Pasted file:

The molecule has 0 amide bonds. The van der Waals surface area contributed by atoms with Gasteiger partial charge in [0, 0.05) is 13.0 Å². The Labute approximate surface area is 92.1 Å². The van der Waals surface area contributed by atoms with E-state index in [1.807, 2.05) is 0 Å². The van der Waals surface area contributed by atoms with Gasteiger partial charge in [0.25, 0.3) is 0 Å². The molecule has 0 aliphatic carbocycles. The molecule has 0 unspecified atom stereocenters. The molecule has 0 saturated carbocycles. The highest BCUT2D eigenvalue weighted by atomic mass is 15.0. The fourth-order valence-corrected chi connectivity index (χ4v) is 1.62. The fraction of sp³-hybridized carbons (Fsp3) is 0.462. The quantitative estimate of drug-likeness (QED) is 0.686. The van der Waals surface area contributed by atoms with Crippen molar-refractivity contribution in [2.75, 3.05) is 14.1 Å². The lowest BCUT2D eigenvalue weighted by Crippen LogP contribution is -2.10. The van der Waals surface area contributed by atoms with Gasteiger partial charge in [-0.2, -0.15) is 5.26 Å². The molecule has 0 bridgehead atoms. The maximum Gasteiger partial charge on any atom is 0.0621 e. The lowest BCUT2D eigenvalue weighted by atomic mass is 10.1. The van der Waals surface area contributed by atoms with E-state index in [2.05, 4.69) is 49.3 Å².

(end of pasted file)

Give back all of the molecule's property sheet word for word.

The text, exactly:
The molecule has 0 amide bonds. The van der Waals surface area contributed by atoms with Gasteiger partial charge in [0, 0.05) is 13.0 Å². The Labute approximate surface area is 92.1 Å². The van der Waals surface area contributed by atoms with E-state index in [1.807, 2.05) is 0 Å². The van der Waals surface area contributed by atoms with Gasteiger partial charge in [0.25, 0.3) is 0 Å². The molecule has 0 aliphatic carbocycles. The molecule has 0 unspecified atom stereocenters. The molecule has 0 saturated carbocycles. The highest BCUT2D eigenvalue weighted by atomic mass is 15.0. The fourth-order valence-corrected chi connectivity index (χ4v) is 1.62. The fraction of sp³-hybridized carbons (Fsp3) is 0.462. The quantitative estimate of drug-likeness (QED) is 0.686. The van der Waals surface area contributed by atoms with Crippen molar-refractivity contribution in [2.75, 3.05) is 14.1 Å². The lowest BCUT2D eigenvalue weighted by Crippen LogP contribution is -2.10. The van der Waals surface area contributed by atoms with Gasteiger partial charge in [-0.2, -0.15) is 5.26 Å². The molecule has 0 bridgehead atoms. The maximum Gasteiger partial charge on any atom is 0.0621 e. The lowest BCUT2D eigenvalue weighted by atomic mass is 10.1. The van der Waals surface area contributed by atoms with E-state index in [2.05, 4.69) is 49.3 Å².